STEPHEN/ANCHOR: Radio Scouts are back on the air with more activations this week, as we hear from Newsline's Bill Stearns NE4RD.
BILL'S REPORT: This week in Radio Scouting we have 2 activations of the K2BSA callsign in LA and OH, 2 activations from Scout Camps on the Air, and we're eight months out to Jamboree On The Air.
Michael Nolan, KD5MLD, will be the control operator for the K2BSA portable 5 station at the Istrouma Area Council Centennial at Airline Highway Parish Park in Baton Rouge, LA, on March 23rd to 26th. Michael will be operating on Friday evening from 6pm until 10pm central, on 3905 (+ or - 5k) and on Saturday during the day from 8am to 4pm central on 7225, (+ or - 5k) or 14270 (+ or - 5k), depending on band conditions. There will be demonstrations of CW and other digital modalities during the celebration. Those frequencies will primarily be in the 40 & 20 meter band plans. Code will be around 10 to 13 wpm. They are expecting around 5000 scouts to attend this event.
John Baddour, KC8KI, will the control operator for the K2BSA portable 8 station at the Radio Merit Badge Midway Classes at Lorain County Joint Vocational School in Oberlin, OH, on March 25th. John will be working with scouts on their Radio Merit Badge and will most likely be on VHF and possibly HF for the on-air component of the program.
Gary Hinton, AC7R, will be the control operator for KJ7BSA at the Mesa District Varsity Scout Mongollon Mountainman Rendezvous at Camp Geronimo in Payson, AZ, on March 18th. Gary will have scouts on the air on HF, VHF, and UHF. Scouts will also be doing a Fox Hunt.
Chuck McBride, WS5ADV, will be the control operator for WS5BSA at the Webelos Woods for Sooner District of the Last Frontier Council at John Nichols Scout Camp in Oklahoma City, OK, on March 25th. Chuck will have a FT-817 QRP rig on 17 and 20 meters on a half-wave dipole antenna. This group will also be monitoring VHF and UHF.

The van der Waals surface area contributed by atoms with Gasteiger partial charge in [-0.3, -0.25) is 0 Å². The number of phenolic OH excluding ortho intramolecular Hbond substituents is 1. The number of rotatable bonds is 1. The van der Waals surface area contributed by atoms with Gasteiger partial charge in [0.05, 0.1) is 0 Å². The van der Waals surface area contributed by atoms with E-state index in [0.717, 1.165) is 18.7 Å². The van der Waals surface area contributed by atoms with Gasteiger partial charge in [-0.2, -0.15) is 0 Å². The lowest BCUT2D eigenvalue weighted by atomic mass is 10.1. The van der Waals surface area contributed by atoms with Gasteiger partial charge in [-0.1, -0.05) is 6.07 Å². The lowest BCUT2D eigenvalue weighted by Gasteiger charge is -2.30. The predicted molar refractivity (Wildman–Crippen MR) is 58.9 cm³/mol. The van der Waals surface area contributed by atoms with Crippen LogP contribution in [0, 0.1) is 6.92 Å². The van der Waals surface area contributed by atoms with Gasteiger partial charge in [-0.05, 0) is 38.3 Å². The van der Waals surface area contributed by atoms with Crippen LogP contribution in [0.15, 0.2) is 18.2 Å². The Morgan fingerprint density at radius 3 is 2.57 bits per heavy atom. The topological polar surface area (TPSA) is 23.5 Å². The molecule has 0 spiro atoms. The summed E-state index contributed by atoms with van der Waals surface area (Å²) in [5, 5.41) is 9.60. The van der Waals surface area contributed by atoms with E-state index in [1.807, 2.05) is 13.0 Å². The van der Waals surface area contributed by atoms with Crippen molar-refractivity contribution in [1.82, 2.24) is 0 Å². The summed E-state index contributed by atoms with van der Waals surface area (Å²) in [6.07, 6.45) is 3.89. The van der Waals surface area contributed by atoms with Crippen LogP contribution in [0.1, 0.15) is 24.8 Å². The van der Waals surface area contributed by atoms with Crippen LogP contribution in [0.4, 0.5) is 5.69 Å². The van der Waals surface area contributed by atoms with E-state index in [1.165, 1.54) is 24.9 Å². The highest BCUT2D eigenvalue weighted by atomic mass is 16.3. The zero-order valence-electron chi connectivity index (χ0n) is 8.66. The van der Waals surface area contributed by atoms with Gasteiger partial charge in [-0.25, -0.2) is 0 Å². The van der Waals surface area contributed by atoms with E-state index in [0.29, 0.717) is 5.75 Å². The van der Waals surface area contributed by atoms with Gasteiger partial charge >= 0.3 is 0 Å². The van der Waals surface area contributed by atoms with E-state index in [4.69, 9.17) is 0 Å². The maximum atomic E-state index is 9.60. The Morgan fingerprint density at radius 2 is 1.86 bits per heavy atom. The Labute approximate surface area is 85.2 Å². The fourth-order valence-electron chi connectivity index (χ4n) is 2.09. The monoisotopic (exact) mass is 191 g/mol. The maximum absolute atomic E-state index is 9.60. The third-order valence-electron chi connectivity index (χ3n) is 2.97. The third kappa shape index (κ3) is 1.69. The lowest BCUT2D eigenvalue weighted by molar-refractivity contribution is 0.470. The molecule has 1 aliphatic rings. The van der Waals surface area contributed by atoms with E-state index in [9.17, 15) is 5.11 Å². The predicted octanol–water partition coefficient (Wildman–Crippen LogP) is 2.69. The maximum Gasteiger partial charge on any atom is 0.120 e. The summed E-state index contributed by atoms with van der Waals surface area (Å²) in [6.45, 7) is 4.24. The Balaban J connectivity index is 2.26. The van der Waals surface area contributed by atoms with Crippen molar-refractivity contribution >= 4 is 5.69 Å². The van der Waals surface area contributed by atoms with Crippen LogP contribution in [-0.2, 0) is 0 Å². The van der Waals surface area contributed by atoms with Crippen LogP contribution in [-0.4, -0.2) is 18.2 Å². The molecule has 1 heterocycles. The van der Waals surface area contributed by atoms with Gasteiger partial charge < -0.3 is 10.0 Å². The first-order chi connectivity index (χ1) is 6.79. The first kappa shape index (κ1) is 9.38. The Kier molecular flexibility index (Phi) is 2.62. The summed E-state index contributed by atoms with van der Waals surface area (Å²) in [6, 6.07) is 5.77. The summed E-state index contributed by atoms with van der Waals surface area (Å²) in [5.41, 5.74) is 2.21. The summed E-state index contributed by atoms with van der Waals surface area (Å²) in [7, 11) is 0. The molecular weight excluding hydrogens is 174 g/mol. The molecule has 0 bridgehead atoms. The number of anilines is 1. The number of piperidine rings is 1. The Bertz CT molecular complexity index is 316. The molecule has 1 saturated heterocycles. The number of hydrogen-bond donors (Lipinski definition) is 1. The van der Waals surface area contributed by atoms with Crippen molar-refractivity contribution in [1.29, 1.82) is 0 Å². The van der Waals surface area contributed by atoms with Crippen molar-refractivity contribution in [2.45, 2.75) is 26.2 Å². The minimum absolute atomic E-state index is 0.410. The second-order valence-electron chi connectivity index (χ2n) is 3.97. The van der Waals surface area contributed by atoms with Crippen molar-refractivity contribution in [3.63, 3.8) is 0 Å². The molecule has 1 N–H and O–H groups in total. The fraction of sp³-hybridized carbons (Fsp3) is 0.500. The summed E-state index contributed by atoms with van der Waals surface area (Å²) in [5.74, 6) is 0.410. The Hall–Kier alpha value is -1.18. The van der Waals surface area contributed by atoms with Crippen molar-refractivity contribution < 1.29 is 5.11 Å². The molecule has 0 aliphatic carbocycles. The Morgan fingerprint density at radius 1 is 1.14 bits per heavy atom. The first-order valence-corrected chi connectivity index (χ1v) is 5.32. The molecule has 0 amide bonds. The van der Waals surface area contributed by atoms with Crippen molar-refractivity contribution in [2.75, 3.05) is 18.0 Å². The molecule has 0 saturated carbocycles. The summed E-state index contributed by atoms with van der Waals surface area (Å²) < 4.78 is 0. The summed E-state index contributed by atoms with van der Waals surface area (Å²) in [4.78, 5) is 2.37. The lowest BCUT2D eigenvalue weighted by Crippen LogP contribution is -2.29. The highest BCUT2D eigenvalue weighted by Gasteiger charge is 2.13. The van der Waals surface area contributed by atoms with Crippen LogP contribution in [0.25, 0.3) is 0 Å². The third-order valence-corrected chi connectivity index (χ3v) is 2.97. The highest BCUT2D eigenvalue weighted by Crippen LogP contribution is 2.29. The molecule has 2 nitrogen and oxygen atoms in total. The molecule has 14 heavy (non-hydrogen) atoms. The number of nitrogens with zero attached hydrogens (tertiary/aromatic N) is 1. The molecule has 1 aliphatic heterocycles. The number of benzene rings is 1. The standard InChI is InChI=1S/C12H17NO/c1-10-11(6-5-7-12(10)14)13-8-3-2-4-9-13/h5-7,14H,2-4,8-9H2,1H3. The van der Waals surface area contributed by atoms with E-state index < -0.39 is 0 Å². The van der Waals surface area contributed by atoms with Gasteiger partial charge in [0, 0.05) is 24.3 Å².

We're eight months out for JOTA, so hopefully you've been following our countdown suggestions on our website. This month you should be contacting your local clubs for support and personnel, and get on the agenda at a club meeting to inform the members of what JOTA is and how they can help. Now is also the time to register your event on the JOTA-JOTI registration system, last year this was a slightly complicated process. So, the earlier the better to get started on that! Also, try to look for events on the scout calendars where you can do a demostration station.
HURRICANE WATCH NET'S DON KAY K0IND, SK
STEPHEN/ANCHOR: A founding member of the Hurricane Watch Net has become a Silent Key, as we hear from Newsline's Mike Askins KE5CXP.
MIKE's REPORT: The Hurricane Watch Net has lost one of its original members, U.S. Air Force Col. Don Kay K0IND. He became a Silent Key on March 1 following a three-year battle with lung cancer.
Don, a native of Detroit, Michigan, and a graduate of the U.S. Naval Academy, served in the Air Force after attending Basic Flight School and later became an All Weather Pilot. Don's military service lasted from 1946 until 1977 and included 175 combat missions, including more than 610 hours in Vietnam, where he was with the Vietnam Defense Campaign and Air Campaign from April 1965 to March 1966.